An art collection to rival the best
Upton House and Gardens has something rather special for lovers of art - Lord Bearsted’s collection of paintings and porcelain.
A fine place to display a growing collection
In 1927 Upton House became the country home of Walter Samuel, 2nd Lord Bearsted, a retreat from his busy life in London as Chairman of Shell and his other business and philanthropic interests. Upton, in the idyllic Warwickshire countryside, was a splendid setting for his growing art collection, considered to be one of the finest in private hands in Britain.
How it all began
Walter Samuel began collecting in his early 20s, inspired by his father and mother who were both keen collectors. It was after the First World War that his passion for paintings grew and he made many purchases. His wife Dorothea was not so enthusiastic – there’s a story that he would smuggle his latest buys into the house and hide them under the bed in his dressing room!
A varied collection
While his greatest love was paintings, he also collected tapestries, illuminated initials and oriental works of art. As well as early French and English porcelain, all of which are represented at Upton.
Back on display
We have two of our most famous paintings back on display this spring. The 'Adoration of the Magi' triptych is back in the picture gallery after being out on loan at an exhibition in Bosch's hometown in the Netherlands over the winter. We also had to send the 'John Corbet and the Warwickshire Foxhounds' Weaver painting off for restoration and repair last year, but it's now back in the dining room and looking better than ever.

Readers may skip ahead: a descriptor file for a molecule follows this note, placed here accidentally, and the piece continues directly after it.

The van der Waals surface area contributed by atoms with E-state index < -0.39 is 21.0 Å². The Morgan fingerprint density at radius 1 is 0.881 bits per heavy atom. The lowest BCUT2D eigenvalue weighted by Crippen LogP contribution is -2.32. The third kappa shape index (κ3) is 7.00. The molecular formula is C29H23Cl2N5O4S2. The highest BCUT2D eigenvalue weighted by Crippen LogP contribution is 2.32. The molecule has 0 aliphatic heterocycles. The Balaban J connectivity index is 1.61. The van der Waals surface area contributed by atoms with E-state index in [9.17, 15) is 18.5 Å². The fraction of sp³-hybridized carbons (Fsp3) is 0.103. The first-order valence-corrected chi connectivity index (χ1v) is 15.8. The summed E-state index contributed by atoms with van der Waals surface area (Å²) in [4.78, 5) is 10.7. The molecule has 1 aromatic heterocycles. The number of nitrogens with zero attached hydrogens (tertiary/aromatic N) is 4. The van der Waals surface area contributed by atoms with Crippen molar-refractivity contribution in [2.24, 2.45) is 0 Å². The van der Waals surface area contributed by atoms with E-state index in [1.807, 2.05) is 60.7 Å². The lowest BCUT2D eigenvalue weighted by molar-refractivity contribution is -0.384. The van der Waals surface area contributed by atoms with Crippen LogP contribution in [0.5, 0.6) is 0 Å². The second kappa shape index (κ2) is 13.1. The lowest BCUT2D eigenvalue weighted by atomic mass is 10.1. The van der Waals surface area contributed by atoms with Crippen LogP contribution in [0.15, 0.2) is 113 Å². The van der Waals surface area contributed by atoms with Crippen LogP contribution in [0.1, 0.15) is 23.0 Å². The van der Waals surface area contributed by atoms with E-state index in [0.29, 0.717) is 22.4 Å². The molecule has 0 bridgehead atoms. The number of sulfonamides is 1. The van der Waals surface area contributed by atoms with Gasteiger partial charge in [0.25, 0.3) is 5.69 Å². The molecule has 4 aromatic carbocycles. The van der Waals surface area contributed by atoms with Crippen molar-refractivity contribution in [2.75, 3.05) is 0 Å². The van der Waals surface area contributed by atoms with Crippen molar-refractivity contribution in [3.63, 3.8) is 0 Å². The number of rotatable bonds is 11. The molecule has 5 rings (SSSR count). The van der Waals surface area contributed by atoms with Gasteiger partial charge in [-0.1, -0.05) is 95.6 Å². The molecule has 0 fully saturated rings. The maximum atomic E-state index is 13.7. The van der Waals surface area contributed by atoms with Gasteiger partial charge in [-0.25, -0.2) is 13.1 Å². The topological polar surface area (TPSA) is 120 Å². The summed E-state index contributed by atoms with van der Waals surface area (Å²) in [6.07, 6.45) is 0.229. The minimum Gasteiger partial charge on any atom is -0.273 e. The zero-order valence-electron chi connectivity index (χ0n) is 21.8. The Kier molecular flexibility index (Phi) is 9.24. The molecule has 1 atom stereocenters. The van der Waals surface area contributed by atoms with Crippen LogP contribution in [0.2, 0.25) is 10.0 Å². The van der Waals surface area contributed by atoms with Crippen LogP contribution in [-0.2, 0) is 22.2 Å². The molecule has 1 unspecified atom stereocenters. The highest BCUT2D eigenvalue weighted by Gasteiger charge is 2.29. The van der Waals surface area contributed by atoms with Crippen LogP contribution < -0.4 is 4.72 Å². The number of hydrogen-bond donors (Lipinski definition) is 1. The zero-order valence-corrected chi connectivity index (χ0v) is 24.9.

See the paintings as Lord Bearsted intended
The paintings cover a considerable range of masterpieces from Bruegel through El Greco and Guardi to Hogarth and Stubbs, as well as a number of English sporting pictures. It is a reflection of Walter Samuel's interests that almost all the pictures at Upton are concerned with human beings and their relationship with each other as well as to the world around them.
The porcelain is eighteenth century soft-paste Sevres and Chelsea. Of special historic and artistic interest is the coffee can and saucer made to royal order for Catherine the Great of Russia and the rare complete 10 figure Chelsea set of Apollo and the Nine Muses.
A legacy for us all to enjoy
In the changed world after World War II, Walter Samuel, already in failing health, wanted to ensure that the collections and gardens he and his wife had created and loved be kept intact for others to enjoy for ever. He decided to give Upton House, the Gardens and the collections to the National Trust.
His generosity and philanthropy live on today every time visitors come to Upton House and enjoy the artworks he was so passionate about.